…when it’s abused by uninformed marketers.
Here’s a tip: If you’re recruiting partners for a product launch, or you want to invite me to join your affiliate program, you just want to ask for help in marketing and promotion. That’s not a “joint venture”.
A joint venture is where 2 individuals or business entities are going to a deeper level of cooperation and collaboration – a prime example is my buddies Amit Mehta and Zac Johnson‘s newly-launched Magnetic Poetry Facebook Application.
There’s joint sharing and investment in product development and marketing, the partners might even form a new business entity to manage the business.
On the other hand, if you’re looking for affiliates, you’re recruiting affiliates.
If you drop the term “joint venture” and misuse it, you lose a number of points right off the bat.
If in doubt, check out the Wikipedia definition of “joint venture“
Each social networking site has a specific purpose and can help you achieve your business goals. Although LinkedIn seems fairly limited in terms of functions, it can be used to enhance your Internet Marketing efforts if you approach it with the right mindset.
Initially set up for the business community to network, share contacts and recommend acquaintances for open job positions, it appears the site has been attempting to expand its scope.
It is a presence on the Internet though, with an Alexa rank of 149 and Google PageRank 7.
Some negative points against it include: Adding Google AdSense ad blocks detracts from its corporate image, as has some discussions in its questions and answers section which seems to have devolved into a discussion of network marketing opportunities and online scams.
Add to that the seemingly limited interaction and communication functions and you might have the receipe for a social network which could be a “killer app” for corporate headhunters, but something that merely stumbles along for the rest of us.
Admittedly, LinkedIn has helped me connect with a couple of university mates, but to squeeze some networking juice out of your profile requires some “out of the box” thinking.
Let’s look at your profile:
The first thing you need to do is to change the hideous: http://www.linkedin/in/473YDSJ3U3 profile URL to something like: http://www.linkedin/in/andrewwee.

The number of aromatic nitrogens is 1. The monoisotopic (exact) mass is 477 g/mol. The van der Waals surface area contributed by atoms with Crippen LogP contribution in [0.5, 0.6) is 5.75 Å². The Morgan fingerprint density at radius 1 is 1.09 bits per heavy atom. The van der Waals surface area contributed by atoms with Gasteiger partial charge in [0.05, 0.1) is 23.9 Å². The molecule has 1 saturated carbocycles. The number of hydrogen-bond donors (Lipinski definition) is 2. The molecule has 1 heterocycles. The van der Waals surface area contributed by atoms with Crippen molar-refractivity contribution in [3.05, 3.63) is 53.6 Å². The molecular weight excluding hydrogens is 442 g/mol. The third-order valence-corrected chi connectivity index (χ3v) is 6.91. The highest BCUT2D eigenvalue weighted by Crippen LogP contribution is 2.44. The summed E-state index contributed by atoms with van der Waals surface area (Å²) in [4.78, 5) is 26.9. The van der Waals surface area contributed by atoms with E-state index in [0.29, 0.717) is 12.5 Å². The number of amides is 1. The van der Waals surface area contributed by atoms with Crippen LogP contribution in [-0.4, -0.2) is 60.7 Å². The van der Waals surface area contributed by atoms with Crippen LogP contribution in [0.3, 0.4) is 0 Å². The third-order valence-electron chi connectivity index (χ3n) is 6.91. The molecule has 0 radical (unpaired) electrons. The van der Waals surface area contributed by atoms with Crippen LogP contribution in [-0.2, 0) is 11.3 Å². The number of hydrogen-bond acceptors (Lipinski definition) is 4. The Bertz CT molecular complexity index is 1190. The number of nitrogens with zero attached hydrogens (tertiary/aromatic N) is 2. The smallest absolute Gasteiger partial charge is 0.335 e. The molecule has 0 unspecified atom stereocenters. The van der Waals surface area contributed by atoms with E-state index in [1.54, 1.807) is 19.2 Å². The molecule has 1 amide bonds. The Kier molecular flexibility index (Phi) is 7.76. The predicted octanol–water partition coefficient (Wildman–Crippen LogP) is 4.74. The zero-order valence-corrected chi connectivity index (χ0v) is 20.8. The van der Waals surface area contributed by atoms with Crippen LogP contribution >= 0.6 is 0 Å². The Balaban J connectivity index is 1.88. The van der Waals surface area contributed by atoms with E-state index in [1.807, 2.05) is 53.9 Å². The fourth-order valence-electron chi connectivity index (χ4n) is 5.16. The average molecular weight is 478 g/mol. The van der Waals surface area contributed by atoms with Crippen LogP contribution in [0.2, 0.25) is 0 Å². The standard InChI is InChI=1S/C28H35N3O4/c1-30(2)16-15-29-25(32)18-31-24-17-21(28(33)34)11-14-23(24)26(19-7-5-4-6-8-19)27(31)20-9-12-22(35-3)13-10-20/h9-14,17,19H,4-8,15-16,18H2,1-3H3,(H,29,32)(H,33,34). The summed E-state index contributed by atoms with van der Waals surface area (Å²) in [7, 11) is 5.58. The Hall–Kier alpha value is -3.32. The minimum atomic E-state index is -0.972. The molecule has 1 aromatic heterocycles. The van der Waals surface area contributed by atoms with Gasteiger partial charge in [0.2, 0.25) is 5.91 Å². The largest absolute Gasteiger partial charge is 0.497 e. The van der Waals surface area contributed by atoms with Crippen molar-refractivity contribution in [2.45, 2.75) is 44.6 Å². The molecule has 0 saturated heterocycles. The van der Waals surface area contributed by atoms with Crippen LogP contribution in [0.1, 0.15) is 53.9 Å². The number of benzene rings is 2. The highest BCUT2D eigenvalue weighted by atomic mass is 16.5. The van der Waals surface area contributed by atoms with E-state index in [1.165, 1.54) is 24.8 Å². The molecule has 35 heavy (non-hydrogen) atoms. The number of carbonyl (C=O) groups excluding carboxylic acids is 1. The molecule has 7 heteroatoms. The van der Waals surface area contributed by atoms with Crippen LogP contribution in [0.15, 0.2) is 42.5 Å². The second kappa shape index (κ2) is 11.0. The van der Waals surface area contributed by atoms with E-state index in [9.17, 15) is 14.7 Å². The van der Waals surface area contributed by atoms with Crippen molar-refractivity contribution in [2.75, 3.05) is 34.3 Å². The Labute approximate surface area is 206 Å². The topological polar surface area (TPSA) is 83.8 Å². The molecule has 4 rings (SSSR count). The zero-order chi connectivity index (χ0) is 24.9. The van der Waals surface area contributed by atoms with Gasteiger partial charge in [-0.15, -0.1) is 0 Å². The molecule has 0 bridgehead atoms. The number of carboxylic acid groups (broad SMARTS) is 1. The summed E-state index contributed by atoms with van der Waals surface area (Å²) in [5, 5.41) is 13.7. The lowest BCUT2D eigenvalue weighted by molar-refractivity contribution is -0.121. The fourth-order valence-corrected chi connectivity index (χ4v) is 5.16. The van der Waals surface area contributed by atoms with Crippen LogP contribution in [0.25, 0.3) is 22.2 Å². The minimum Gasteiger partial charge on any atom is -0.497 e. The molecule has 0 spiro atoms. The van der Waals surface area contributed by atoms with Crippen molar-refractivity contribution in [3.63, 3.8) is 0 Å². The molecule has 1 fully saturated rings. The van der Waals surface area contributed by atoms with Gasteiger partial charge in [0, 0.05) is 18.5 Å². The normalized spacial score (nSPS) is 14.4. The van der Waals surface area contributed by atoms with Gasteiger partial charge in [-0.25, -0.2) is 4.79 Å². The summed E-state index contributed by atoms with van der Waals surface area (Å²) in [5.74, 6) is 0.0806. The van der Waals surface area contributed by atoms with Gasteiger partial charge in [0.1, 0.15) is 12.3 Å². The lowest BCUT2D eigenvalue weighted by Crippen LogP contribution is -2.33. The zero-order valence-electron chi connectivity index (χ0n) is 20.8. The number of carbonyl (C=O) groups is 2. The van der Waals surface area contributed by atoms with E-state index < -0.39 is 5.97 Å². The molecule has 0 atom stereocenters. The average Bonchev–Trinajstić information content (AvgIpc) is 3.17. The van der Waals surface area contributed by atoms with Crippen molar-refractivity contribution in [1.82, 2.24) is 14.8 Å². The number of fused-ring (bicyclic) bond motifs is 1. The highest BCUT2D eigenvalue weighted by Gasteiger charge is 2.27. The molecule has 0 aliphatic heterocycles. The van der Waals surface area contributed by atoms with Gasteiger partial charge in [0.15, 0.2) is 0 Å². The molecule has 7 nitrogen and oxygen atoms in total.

If you don’t already have a blog, submitted articles or press releases or have a Squidoo lens or Hubpage up, perhaps this will help you rank for your name.
Be sure to include your profile details, including specializations.
Instead of “content developer” or “writer”, here’s your chance to mention that you’re a “direct response copywriter” or “advertorial writer” or “technical writer”.
Besides making your profile more relevant to human readers, the keywords will help others searching for a specialist to find you more easily too.
So you might list your specialities and perhaps get a job offer direct from an employer. But more likely a headhunter will be farming LinkedIn’s userbase for specific profiles for their database, such as “Fast Moving Consumer Goods (FMCG) markeitng specialist”.
Where I think Internet Marketers will benefit more is to find joint venture partners or collaborators who might fill in the missing piece of the puzzle for a project they’re working on.
From the demographics I’ve seen, I’d expect that LinkedIn users would be (more…)
It seems like common sense, but if your blog carries your name or your businesses’ name, then the weight of monitoring or moderating the blog lies on you or a representative you name.
A tactic among spam marketers seems to be placing innocent comments on blog posts to do a recon on the comment procedures on a blog.
It typically involves a generic comment like “Hi” or “Nice blog”, and it may have an originating domain, and sometimes it doesn’t.
Which seems innocent and you might be tempted (more…)